The famous, well-connected and “people who just went” could dance and drink till dawn at Jay Gatsby’s weekend parties to lure Daisy Buchanan to his over-the-top estate in West Egg, Long Island.
The latest movie remake of “The Great Gatsby,” based on the novel by F. Scott Fitzgerald, is the ultimate canvas for producers Baz Luhrmann and wife Catherine Martin, and actors Leonardo DiCaprio, Carey Mulligan, Tobey Maguire, Isla Fisher and Joel Edgerton, to re-create this classic piece of American literature set in the 1920s during Prohibition.
The movie delivers all the extravagance and noise of the Roaring Twenties pumped up like only Luhrmann and Martin can do it.
Party scenes erupt with wild dance, blasting music, confetti and fireworks — all swimming in Champagne.
Bottles of Moet & Chandon Brut Imperial are strewn everywhere — some are as big as people.
What a backdrop for the largest, most famous Champagne house in the world and what a time in the winery’s own history.
Fitzgerald set his story in the summer of 1922, literally months after Moet harvested and fermented what some consider to be the best Moet wine of all time — the 1921 vintage, which would give birth to the winery’s famous prestige cuvee, Dom Perignon.
Set designers picked up on the importance of this rare vintage and Moet re-created the label for the movie, though in reality, the 1921 would still have been in Moet’s cellars in 1922 and would not be shipped to New York for years.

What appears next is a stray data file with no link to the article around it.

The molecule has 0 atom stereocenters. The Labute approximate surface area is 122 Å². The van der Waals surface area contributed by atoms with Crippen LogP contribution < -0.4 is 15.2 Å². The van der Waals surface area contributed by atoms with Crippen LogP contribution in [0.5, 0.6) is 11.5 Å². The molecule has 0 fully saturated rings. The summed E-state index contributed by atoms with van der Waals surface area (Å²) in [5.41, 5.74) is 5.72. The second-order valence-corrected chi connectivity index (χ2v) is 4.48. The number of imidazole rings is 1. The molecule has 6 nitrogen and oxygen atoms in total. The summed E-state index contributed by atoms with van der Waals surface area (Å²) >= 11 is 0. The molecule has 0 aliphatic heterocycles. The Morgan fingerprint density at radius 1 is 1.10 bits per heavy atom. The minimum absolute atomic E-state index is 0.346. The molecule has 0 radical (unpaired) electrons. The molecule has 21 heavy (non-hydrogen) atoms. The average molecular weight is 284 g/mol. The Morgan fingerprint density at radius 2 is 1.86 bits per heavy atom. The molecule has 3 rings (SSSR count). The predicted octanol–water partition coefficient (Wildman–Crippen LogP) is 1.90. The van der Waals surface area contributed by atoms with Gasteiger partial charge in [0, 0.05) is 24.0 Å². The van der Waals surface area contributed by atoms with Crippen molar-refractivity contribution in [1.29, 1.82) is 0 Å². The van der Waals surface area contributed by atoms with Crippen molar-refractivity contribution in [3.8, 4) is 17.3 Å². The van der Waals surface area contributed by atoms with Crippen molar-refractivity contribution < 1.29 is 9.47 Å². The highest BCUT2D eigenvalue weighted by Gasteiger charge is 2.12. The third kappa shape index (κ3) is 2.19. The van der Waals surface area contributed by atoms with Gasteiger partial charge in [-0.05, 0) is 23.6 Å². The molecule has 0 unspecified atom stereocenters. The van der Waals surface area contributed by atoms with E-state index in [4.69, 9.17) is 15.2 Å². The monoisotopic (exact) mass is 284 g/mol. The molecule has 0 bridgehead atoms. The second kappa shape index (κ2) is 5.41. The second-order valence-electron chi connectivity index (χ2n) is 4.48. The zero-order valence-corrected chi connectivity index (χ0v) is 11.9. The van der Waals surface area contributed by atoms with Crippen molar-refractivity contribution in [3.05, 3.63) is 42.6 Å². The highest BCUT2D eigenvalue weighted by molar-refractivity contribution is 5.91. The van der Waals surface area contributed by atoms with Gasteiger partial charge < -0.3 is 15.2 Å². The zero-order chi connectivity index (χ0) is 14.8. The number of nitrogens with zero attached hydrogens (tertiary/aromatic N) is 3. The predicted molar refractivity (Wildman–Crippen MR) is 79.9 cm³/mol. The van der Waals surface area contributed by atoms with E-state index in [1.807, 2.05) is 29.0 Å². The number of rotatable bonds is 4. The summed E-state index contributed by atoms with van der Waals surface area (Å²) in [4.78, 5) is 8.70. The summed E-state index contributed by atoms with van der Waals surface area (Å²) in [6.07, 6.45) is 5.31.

Who better to comment on the Moet wines of this era than the world’s leading authority on Champagne, British wine writer Tom Stevenson, who has tasted the 1921 and older vintages.
Stevenson in emails had this to say of Moet’s 1921 Brut Imperial:
“I’ve tasted it several times, and I’m on record as describing it as the greatest vintage Moet has ever produced. It’s the same wine used for the first vintage of Dom Perignon, transvasaged into replica 18th century bottles and shipped to New York in 1936.”
I asked Stevenson about other vintages of Moet Imperial in that period.
“The 1911 and 1914 were probably as great, certainly the 1914 was, and that has a story to tell, as much of the crop had to be harvested from No Man’s Land (during World War I) between the trenches, so they sent out children as they would be smaller targets, and more than 20 little boys paid with their lives. I tasted the 1911 at Moet in 2011 and it was extraordinarily good, still with some mousse.”
If you keep your eye primed, you will see bottles of Moet’s Dom Perignon in the 1974 “Gatsby” starring Robert Redford and Mia Farrow.
So now you know how I spent my weekend, old sport: I watched the DiCaprio film followed by the Robert Redford film and read the book twice.
NEW RELEASE FROM MOET
Moet and Chandon Grand Vintage 2004 Brut Rose, $80
Exciting, palate-tingling — a romance of Pinot Noir, Chardonnay and Pinot Meunier. This aged Champagne from France’s top sparkling house glimmers in its chic coppery pink color. The aromas are dark cherry, black currant and blackberry. On the palate, it’s dry, toasty, and packed with flavors that coat the midpalate and linger on the finish, which is dry and tart. Study the wine as the fine bubbles erupt from the point in your glass flute and break the surface creating circles of tiny beads. This wine was aged seven years in the bottle and then six months more after it was disgorged. Moet calls it “voluptuous, playful, delicate.”
Contact Sandra Silfven at email@example.com.